The completed billets are cut to size in a CNC five-axis processing centre built by Hundegger in Germany. This machine features a range of different tools able to perform various different milling cutting operations, with tolerances of as little as 1mm. Each workpiece is trimmed to size, with openings cut for doors, windows and other access points, channels for plumbing and wiring, and joints for connecting adjoining panels on the construction site. Specific shapes can also be produced from the panels – for example a solid staircase can be cut from a single billet.
Once cutting is complete, the components are ready to be shipped off to the construction site for assembly.
One thing that’s striking about the production process is the near-total absence of any manual handling of the materials. From the point where the boards of raw timber are loaded onto the production line, there is no contact with human hands till the finished components come out at the other end. This high level of automation of the entire manufacturing process has been achieved through significant investment in state-of-the-art manufacturing technology. According to Caulfield, this was a very deliberate move on the part of XLam in designing the new plant.
“As CLT increasingly excites town planners, designers, architects, builders and environmentalists alike, XLam’s growth strategy into Australia brings regional jobs, innovative technology and comprehensive customer solutions,” says Caulfield. “XLam’s new state-of-the-art CLT manufacturing plant is the most technologically advanced in the Southern Hemisphere using a combination of Industry 4.0 systems integrated ‘smart processes’, including customised ERP and CAD/CAM functionality for efficient manufacturing of product.”
Projects and plans
The team at XLam exude a palpable sense of purpose about what they’re trying to achieve with the Wodonga plant. There’s a strong emphasis on the environmentally friendly nature of the product and its production: the panels are made from sustainably managed timber without the burning of fossil fuels, while the plant’s proximity to Tumbarumba Mill helps to minimise the company’s carbon footprint. Considerable attention is also paid to issues such as management of waste or the non-toxicity of the glue used. In addition the company stresses a growing body of research highlighting the health benefits of living and working in built environments constructed from wood.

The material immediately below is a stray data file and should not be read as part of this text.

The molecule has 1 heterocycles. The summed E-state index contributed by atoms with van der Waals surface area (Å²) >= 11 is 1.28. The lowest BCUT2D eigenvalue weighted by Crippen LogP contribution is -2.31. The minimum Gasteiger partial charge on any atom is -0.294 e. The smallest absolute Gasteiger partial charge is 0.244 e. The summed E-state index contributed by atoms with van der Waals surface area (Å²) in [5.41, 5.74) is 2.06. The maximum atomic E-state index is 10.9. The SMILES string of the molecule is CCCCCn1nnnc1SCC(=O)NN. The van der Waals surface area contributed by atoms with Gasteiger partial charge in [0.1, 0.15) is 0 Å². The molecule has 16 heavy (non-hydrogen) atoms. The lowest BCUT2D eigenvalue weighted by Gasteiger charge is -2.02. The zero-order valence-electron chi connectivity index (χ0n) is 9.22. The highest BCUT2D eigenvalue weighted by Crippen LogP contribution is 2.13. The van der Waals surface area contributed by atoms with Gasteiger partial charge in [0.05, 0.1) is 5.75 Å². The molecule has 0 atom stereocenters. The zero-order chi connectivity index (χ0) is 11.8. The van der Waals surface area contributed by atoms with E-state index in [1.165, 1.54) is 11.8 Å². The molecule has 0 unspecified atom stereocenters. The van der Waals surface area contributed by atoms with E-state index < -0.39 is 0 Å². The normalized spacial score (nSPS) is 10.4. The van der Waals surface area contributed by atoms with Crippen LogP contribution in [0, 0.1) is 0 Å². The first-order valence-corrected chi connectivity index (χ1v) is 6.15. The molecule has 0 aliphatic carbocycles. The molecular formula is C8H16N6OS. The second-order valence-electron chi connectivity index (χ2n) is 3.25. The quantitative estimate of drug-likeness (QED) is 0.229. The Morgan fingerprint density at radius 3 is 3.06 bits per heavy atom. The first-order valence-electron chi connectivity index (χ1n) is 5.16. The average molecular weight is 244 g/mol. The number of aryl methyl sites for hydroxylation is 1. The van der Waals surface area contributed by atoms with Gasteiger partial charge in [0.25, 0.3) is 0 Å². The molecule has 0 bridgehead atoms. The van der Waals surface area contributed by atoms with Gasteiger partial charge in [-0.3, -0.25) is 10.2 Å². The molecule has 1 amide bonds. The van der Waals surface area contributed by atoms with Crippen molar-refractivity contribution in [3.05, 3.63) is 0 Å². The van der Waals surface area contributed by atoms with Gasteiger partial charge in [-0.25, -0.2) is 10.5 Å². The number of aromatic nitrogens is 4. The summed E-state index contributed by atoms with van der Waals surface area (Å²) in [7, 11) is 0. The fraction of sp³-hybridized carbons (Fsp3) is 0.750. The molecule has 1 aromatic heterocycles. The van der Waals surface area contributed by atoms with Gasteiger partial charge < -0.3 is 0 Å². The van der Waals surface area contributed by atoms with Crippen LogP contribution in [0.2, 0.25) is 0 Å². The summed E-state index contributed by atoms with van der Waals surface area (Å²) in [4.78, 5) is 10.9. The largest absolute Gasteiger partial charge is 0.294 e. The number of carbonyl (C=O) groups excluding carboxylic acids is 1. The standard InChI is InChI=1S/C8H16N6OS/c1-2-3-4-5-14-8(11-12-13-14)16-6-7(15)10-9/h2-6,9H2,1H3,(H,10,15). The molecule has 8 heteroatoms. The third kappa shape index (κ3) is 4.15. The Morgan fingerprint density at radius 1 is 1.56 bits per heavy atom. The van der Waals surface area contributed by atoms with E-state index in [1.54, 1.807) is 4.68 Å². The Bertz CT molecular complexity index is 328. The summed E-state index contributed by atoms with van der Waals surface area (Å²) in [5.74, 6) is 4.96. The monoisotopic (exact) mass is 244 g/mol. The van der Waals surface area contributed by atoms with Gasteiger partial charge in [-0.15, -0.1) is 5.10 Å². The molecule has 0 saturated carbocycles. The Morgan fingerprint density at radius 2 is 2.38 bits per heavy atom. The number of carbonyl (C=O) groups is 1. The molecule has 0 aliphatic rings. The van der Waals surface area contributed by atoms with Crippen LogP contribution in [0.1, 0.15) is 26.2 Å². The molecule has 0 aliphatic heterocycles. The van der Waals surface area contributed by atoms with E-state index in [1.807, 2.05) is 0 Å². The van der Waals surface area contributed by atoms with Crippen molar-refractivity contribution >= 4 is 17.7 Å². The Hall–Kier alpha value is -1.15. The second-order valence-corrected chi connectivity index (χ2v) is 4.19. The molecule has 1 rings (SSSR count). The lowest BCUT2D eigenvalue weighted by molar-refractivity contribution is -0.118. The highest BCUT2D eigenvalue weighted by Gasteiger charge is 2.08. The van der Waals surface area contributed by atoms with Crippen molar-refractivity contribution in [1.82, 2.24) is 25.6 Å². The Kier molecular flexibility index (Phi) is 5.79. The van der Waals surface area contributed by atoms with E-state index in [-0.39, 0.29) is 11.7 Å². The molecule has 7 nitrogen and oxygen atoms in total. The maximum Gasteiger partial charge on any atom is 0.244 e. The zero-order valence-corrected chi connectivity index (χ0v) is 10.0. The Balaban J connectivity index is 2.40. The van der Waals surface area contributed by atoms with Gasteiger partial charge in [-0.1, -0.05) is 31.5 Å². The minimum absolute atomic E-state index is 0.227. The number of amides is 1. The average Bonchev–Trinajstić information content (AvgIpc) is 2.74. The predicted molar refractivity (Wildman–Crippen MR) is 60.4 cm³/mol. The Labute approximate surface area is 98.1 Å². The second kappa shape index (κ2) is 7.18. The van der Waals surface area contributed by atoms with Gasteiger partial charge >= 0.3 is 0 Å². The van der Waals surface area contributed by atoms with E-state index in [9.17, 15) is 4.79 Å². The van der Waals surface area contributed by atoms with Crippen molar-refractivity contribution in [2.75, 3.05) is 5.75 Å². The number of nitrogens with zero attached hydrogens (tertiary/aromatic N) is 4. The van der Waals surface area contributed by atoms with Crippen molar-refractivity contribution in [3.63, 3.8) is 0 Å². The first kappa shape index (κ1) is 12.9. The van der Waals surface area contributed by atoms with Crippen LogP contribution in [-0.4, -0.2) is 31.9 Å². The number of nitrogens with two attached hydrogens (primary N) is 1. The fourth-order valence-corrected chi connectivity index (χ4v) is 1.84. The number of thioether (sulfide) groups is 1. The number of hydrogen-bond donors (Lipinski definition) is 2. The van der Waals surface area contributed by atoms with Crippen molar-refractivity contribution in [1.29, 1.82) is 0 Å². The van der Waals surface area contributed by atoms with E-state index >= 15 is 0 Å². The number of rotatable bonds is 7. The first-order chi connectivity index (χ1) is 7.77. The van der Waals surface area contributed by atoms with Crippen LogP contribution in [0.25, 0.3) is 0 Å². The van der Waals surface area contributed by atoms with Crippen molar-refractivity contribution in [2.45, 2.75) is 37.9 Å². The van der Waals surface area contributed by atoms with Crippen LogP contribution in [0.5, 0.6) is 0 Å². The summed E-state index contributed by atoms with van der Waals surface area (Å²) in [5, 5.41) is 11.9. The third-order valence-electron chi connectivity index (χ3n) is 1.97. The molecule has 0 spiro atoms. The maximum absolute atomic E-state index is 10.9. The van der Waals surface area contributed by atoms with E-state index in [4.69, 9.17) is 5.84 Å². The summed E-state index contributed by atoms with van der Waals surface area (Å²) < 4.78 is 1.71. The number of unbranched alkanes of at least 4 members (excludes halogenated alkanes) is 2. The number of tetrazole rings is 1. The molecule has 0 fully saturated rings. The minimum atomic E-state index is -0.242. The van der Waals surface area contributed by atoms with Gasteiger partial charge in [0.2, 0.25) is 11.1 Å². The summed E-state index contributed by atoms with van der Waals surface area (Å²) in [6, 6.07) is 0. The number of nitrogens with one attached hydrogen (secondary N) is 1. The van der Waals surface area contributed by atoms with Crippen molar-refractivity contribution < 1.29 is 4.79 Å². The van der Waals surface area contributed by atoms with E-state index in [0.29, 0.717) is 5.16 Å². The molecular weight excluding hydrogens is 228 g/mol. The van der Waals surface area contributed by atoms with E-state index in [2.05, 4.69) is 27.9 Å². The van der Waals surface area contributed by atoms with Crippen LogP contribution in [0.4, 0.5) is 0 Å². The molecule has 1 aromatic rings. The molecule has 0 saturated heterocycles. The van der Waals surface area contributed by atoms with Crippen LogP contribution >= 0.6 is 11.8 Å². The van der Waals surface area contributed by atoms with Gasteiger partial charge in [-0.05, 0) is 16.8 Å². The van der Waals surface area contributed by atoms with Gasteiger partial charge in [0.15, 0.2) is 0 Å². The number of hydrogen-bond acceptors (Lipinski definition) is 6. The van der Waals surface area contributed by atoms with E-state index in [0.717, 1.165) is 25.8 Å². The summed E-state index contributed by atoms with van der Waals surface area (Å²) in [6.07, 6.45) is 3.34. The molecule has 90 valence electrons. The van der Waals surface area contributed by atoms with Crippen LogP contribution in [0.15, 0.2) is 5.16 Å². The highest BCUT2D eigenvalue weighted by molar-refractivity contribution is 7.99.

The sense of purpose within XLam’s business culture is fitting for a company that’s not lacking in ambition. The construction industry – long characterised by its use of materials and processes that have been established for decades or even centuries – is a market ripe for disruption. With its innovative product and its smart manufacturing techniques, XLam is having a significant impact on the sector.
Despite these lofty aspirations, XLam initially took a cautious approach during the early stages of its operation. However the company has now ramped up production and stands ready to provide projects for the Australian market. The XLam team is candid about the fact they have adopted a continious improvement approach to their product and what can be done with CLT. The company’s main markets include multiple residential buildings such as student accommodation or aged care facilities – buildings that generally have a repetitive floor plate and are relatively easy to make. The private residential market also forms part of XLam’s business, initially through owner-builders seeking to create their own high-end homes.
XLam already has a number of interesting projects in the works. One that stands out is the Hedberg performing arts venue in Hobart, for the University of Tasmania, which will include a recital hall, a studio theatre and various rehearsal and performance spaces. It is the latest in a list of more than 400 completed projects in New Zealand and across Australia, and that list is only set to grow now the new plant is operational. When it reaches full capacity, the Wodonga factory could produce around 60,000 cubic metres of CLT each year – enough to build a 10-storey apartment block every week.
Caulfield concludes: “XLam envisages it will be a dominant player in the Asia Pacific region, supplying building solutions to the region with an opportunity for further production expansion to cater to an ever-increasing need for mass timber products.”